Market sees worst fall in four years as results shock

Indian financial markets went into a tizzy after the election results showed that Bharatiya Janata Party would have to rely on its partners to form a government, contrary to exit polls that had predicted a comfortable majority.

While the equity market ended in a sea of ​​red, yields of government securities (G-Secs) rose and the rupee declined as investors became jittery over the future of economic reforms in the country.

Reversing the previous day’s gains of over 3 per cent, the Nifty ended at 21,884, down 5.9 per cent, its worst session in over four years. The Sensex tanked 4,389 points or 5.7 per cent to 72,079, after slipping more than 8 per cent intraday. This is the worst election-day showing in at least the last six elections.

Cash market volumes on the NSE rose to a record high of ₹2.71-lakh crore. Broader market indices fell about 8 per cent. The volatility index Nifty VIX hit its highest level in more than two years, reaching 31.71.

Rupee plummets

Yields of the new 10-year benchmark government bonds shot up 10 basis points to 7.04 per cent. The rupee fell the most in over a year, declining 0.47 per cent to close at 83.53 against the dollar.

Investors lost nearly ₹30-lakh crore, with retail and wealthy investors bearing the brunt. Margin calls got triggered even as some brokers faced bouts of technical glitches amid high volumes. As more margin calls get crystallised at the end of the day, another round of selling could follow on Wednesday, said experts.

Top Losers

Adani Enterprises and Adani Ports were the top Nifty losers, shedding 19.3 per cent and 21.1 per cent, respectively. State lender SBI slid 14.4 per cent. FMCG stocks led by HUL, Nestle and Britannia were the top gainers on hopes that a shift in policy focus will have a positive effect on the rural economy. The Nifty PSE index, representing public sector companies, was down over 16 per cent, with SAIL, BHEL, Power Finance and REC losing over 20 per cent each.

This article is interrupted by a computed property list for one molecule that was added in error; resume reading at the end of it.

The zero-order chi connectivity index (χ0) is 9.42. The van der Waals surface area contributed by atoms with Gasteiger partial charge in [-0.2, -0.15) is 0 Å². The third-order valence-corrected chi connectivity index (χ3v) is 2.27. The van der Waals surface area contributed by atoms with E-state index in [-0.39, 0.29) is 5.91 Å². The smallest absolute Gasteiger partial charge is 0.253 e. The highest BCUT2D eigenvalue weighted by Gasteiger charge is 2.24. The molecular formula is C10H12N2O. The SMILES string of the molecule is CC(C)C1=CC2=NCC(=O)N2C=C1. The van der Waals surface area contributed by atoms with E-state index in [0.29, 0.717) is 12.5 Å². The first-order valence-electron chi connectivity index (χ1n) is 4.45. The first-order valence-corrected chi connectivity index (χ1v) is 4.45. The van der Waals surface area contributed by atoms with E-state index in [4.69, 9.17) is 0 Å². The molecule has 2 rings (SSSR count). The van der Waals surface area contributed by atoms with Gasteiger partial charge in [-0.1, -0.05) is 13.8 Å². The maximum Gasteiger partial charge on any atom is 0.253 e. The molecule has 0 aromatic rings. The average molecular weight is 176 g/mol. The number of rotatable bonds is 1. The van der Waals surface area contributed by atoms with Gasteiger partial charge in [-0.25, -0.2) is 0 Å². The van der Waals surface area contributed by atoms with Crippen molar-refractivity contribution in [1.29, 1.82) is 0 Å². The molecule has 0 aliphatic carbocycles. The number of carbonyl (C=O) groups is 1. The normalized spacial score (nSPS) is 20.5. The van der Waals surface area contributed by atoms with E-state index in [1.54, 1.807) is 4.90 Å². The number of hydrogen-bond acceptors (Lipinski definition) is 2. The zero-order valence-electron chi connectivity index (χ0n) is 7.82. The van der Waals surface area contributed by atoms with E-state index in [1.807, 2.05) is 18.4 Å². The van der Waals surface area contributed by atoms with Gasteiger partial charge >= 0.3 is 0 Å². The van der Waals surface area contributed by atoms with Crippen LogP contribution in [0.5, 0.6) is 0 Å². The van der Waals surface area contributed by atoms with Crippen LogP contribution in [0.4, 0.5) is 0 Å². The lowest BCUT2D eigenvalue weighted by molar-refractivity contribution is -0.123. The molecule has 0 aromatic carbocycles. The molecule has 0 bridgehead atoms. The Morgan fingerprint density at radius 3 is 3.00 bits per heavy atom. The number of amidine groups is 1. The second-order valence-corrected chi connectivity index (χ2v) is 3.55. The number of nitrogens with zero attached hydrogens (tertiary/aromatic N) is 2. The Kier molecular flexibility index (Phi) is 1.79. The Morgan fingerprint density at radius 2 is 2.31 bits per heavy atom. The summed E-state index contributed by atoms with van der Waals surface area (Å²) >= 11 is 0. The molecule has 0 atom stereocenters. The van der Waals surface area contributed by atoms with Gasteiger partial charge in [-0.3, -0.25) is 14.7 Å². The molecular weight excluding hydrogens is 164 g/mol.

“Investors are concerned about the slowdown in reforms that had been initiated under the BJP-led government. The uncertainty has triggered a correction as investors reassess the outlook under the new political landscape,” said Vinit Sambre, Head – Equities at DSP Mutual Fund.

Gopal Tripathi, Head of Treasury & Capital Markets, Jana Small Finance Bank, said the reduced victory margin may prompt the government to undertake populist measures such as cutting fuel prices and reducing GST, which could have a bearing on fiscal consolidation.

Sambre, however, believes that the development agenda is likely to persist, irrespective of the party that comes to power and the market performance will align more closely with the underlying fundamentals once stability returns.

The RBI policy, the 100-day agenda of the new government, and Budget expectations will provide fresh cues in the coming days.

Asian shares traded mixed on Tuesday, on signs of weakness in the US economy, even as data boosted hopes for an interest rate cut. European stocks slipped, led by a fall in energy stocks as investors refrained from placing huge bets before the European Central Bank’s interest rate decision later this week.

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